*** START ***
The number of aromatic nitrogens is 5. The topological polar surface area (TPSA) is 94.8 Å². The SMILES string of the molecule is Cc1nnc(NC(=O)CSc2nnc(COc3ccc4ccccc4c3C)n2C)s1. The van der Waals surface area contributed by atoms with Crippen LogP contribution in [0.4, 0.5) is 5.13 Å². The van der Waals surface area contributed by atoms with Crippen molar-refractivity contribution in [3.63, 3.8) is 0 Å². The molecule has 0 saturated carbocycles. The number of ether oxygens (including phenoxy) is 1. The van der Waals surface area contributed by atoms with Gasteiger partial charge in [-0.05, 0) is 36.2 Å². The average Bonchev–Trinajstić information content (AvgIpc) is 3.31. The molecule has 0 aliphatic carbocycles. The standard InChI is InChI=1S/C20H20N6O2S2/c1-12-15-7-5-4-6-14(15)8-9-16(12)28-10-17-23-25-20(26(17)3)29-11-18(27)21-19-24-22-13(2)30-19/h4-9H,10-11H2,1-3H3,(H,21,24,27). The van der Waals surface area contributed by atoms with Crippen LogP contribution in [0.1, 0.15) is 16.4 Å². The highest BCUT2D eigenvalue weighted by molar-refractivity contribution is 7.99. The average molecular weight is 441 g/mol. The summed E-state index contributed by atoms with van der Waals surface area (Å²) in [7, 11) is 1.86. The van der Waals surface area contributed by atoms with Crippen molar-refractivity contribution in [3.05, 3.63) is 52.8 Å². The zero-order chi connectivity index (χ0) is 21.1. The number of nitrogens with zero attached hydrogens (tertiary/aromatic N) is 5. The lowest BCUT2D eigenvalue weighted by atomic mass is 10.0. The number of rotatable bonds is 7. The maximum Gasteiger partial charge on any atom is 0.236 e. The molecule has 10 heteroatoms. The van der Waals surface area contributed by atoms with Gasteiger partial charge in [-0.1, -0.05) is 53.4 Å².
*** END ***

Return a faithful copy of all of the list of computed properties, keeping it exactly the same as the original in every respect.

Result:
The number of aromatic nitrogens is 5. The topological polar surface area (TPSA) is 94.8 Å². The SMILES string of the molecule is Cc1nnc(NC(=O)CSc2nnc(COc3ccc4ccccc4c3C)n2C)s1. The van der Waals surface area contributed by atoms with Crippen LogP contribution in [0.4, 0.5) is 5.13 Å². The van der Waals surface area contributed by atoms with Crippen molar-refractivity contribution in [3.63, 3.8) is 0 Å². The molecule has 0 saturated carbocycles. The number of ether oxygens (including phenoxy) is 1. The van der Waals surface area contributed by atoms with Gasteiger partial charge in [-0.05, 0) is 36.2 Å². The average Bonchev–Trinajstić information content (AvgIpc) is 3.31. The molecule has 0 aliphatic carbocycles. The standard InChI is InChI=1S/C20H20N6O2S2/c1-12-15-7-5-4-6-14(15)8-9-16(12)28-10-17-23-25-20(26(17)3)29-11-18(27)21-19-24-22-13(2)30-19/h4-9H,10-11H2,1-3H3,(H,21,24,27). The van der Waals surface area contributed by atoms with Crippen LogP contribution in [0.1, 0.15) is 16.4 Å². The highest BCUT2D eigenvalue weighted by molar-refractivity contribution is 7.99. The average molecular weight is 441 g/mol. The summed E-state index contributed by atoms with van der Waals surface area (Å²) in [7, 11) is 1.86. The van der Waals surface area contributed by atoms with Crippen molar-refractivity contribution in [3.05, 3.63) is 52.8 Å². The zero-order chi connectivity index (χ0) is 21.1. The number of nitrogens with zero attached hydrogens (tertiary/aromatic N) is 5. The lowest BCUT2D eigenvalue weighted by atomic mass is 10.0. The number of rotatable bonds is 7. The maximum Gasteiger partial charge on any atom is 0.236 e. The molecule has 10 heteroatoms. The van der Waals surface area contributed by atoms with Gasteiger partial charge in [-0.1, -0.05) is 53.4 Å².